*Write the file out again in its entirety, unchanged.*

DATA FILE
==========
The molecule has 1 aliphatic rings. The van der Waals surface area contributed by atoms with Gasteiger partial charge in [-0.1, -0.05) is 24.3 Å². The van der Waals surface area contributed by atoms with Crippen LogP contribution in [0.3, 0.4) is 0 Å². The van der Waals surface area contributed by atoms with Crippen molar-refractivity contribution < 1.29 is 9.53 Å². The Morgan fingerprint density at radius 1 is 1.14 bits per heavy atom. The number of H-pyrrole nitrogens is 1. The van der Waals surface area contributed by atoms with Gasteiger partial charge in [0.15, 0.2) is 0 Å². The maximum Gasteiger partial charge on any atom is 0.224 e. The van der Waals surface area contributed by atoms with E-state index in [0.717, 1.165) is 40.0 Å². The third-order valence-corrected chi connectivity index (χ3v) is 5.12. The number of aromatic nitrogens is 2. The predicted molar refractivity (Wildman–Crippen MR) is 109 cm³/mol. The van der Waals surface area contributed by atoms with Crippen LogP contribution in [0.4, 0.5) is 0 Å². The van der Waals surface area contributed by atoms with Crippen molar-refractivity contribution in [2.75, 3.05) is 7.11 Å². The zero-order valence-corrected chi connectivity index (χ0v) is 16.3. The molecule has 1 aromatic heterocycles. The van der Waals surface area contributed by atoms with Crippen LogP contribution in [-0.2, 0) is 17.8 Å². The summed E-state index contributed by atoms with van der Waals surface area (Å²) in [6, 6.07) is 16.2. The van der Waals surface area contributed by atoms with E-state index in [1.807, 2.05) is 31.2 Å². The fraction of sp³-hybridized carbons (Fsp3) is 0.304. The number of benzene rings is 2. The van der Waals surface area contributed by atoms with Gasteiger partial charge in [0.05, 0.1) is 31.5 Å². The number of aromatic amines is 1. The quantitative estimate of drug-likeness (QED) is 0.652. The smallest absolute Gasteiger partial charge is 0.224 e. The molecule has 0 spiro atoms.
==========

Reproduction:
The molecule has 1 aliphatic rings. The van der Waals surface area contributed by atoms with Gasteiger partial charge in [-0.1, -0.05) is 24.3 Å². The van der Waals surface area contributed by atoms with Crippen LogP contribution in [0.3, 0.4) is 0 Å². The van der Waals surface area contributed by atoms with Crippen molar-refractivity contribution < 1.29 is 9.53 Å². The Morgan fingerprint density at radius 1 is 1.14 bits per heavy atom. The number of H-pyrrole nitrogens is 1. The van der Waals surface area contributed by atoms with Gasteiger partial charge in [0.15, 0.2) is 0 Å². The maximum Gasteiger partial charge on any atom is 0.224 e. The van der Waals surface area contributed by atoms with E-state index in [0.717, 1.165) is 40.0 Å². The third-order valence-corrected chi connectivity index (χ3v) is 5.12. The number of aromatic nitrogens is 2. The predicted molar refractivity (Wildman–Crippen MR) is 109 cm³/mol. The van der Waals surface area contributed by atoms with Crippen LogP contribution in [0.4, 0.5) is 0 Å². The van der Waals surface area contributed by atoms with Crippen molar-refractivity contribution in [2.75, 3.05) is 7.11 Å². The zero-order valence-corrected chi connectivity index (χ0v) is 16.3. The molecule has 1 aromatic heterocycles. The van der Waals surface area contributed by atoms with Crippen LogP contribution in [-0.2, 0) is 17.8 Å². The summed E-state index contributed by atoms with van der Waals surface area (Å²) in [6, 6.07) is 16.2. The van der Waals surface area contributed by atoms with E-state index in [1.807, 2.05) is 31.2 Å². The fraction of sp³-hybridized carbons (Fsp3) is 0.304. The number of benzene rings is 2. The van der Waals surface area contributed by atoms with Gasteiger partial charge in [0.05, 0.1) is 31.5 Å². The number of aromatic amines is 1. The quantitative estimate of drug-likeness (QED) is 0.652. The smallest absolute Gasteiger partial charge is 0.224 e. The molecule has 0 spiro atoms.